Though his music honors mid-century sounds with laser precision, the Tulsa rocker takes so many little chances in his songs that they never sound like mere replicas.
The film director is known for composing and performing his own soundtracks. On Lost Themes, he reaches beyond the movies to craft a collection of understandably cinematic-sounding music.
An arresting, frozen-moment splay of images and emotions, Phil Elverum’s latest album as Mount Eerie feels less like a meditation and more like a slow-motion mauling.
The Israeli singer has a compelling, unusual, wholly original voice. On Gold Shadow, his first official release in North America, he writes with passion and poetry.
On its third album, the band doesn’t quite shed its punk roots — at least not entirely — but it does sound like something out of a dream spent underwater.
Never locked to one mood, these vibrant, polished songs convey the spirit of a variety show in concert. But on Sky City, they replicate the intimacy and care of a great mixtape.
The Brooklyn band’s music has always had a larger-than-life flamboyance about it. But on Then Came The Morning, it’s elevated by nuance that ventures frequently and welcomely into grace.
With little more than a weary sigh, the singer flips the banal into the magical; she makes listeners wonder about the circumstances she describes.
Along with the brass band’s Punjabi roots, you’re likely to hear ’70s-style D.C. go-go beats, hip-hop, funk, trance-inducing South Asian Qawwali sounds and traces of South American cumbia.
The Glaswegian folk-pop band’s ninth album feels light on its feet, but without sacrificing the thoughtful, careful precision for which Stuart Murdoch and his collaborators are known.
The cinematic full-length debut from British producer Pete Lawrie-Winfield moves from spare piano and voice to moments that simulate the sound of smoldering rubble in a post-apocalyptic world.
The band’s frigid, deafening, brutalist post-punk nods toward experimentalism. A massive production, Viet Cong’s self-titled debut culminates in a furious bonfire of rage and release.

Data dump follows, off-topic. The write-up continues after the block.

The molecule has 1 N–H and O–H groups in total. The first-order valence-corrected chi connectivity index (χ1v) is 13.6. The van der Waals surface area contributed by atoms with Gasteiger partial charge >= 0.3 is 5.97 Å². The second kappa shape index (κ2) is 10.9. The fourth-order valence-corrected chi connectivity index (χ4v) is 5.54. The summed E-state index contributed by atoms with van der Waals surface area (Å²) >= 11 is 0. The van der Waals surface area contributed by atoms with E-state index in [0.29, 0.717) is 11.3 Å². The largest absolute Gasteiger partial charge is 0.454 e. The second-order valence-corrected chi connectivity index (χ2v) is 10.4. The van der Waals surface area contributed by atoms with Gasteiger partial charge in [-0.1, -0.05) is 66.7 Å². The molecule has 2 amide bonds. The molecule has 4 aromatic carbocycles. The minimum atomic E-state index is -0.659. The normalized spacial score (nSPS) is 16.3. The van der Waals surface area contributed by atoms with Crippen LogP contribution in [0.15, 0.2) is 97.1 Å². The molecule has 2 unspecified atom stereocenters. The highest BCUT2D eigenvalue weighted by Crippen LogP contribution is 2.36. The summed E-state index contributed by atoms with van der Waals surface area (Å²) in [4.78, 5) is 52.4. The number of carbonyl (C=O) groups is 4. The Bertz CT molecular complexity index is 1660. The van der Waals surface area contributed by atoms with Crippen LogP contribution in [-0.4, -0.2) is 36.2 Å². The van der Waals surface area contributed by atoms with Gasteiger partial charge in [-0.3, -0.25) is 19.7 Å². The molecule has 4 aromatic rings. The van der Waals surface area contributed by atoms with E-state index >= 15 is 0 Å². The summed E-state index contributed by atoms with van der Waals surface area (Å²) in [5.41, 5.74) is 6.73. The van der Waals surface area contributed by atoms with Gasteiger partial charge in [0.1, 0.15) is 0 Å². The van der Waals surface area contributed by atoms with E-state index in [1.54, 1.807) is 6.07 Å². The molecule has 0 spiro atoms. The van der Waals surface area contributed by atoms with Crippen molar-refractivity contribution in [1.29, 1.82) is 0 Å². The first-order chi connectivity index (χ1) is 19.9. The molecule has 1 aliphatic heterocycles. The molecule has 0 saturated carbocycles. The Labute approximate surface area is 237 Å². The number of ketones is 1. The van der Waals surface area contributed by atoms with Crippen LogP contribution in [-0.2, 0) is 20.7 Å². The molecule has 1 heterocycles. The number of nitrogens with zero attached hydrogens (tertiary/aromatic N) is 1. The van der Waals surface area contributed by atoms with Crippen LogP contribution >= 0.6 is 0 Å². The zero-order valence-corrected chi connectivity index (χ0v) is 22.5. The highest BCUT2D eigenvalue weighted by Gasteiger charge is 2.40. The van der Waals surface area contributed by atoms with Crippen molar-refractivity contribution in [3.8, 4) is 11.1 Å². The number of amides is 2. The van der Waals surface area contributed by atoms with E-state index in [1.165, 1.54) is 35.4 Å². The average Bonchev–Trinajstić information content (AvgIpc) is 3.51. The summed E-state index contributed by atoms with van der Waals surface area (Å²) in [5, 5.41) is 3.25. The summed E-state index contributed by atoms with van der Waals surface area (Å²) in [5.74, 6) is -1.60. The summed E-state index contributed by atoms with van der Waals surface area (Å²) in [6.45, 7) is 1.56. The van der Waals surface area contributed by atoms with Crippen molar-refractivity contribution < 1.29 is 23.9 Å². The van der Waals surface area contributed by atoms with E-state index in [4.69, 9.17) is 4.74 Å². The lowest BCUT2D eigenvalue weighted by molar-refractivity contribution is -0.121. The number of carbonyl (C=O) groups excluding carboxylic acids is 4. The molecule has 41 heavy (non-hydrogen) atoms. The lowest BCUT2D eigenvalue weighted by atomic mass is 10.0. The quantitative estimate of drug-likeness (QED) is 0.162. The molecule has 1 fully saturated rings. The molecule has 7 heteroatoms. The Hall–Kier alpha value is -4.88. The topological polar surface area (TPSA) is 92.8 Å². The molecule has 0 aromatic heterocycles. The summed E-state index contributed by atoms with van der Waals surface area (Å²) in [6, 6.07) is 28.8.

The rock trio’s first album since 2005 sounds as fresh and vital as a debut, but also as nuanced and skillful as the work of three players with a decade-long, inimitable rapport betwixt them.
The Cuban-American singer-songwriter’s debut is filled with the fire that comes from being in an abusive relationship. She’s been in love, hurt, scared and angry — but she’s nobody’s fool.
On the Vancouver songwriter’s fourth album, he plays with abrupt changes of tone and texture. Carefully conceived instrumental passages expand upon — and sometimes upend — his lyrics.
The beloved vocal quartet says goodbye with an all-American album that suits our troubled times. These Civil War and Reconstruction songs help us reflect on what divides us and binds us together.
More than 30 years ago, David DeBoy wrote a hit holiday song about a local delicacy. Its success led to other Baltimore-themed Christmas songs, then to albums and finally to a live show.
They might seem dusty, almost mystical or supernatural, but the vibrant songs on this three-disc set come from a golden age of gospel that set the path for rock ‘n’ roll.
The collaborative project made by rapper Royce Da 5′ 9″ and producer DJ Premier is in actual fact a hardcore rap fan’s dream come true.
A superstar cast made a real life love story — disguised as an action movie — just because.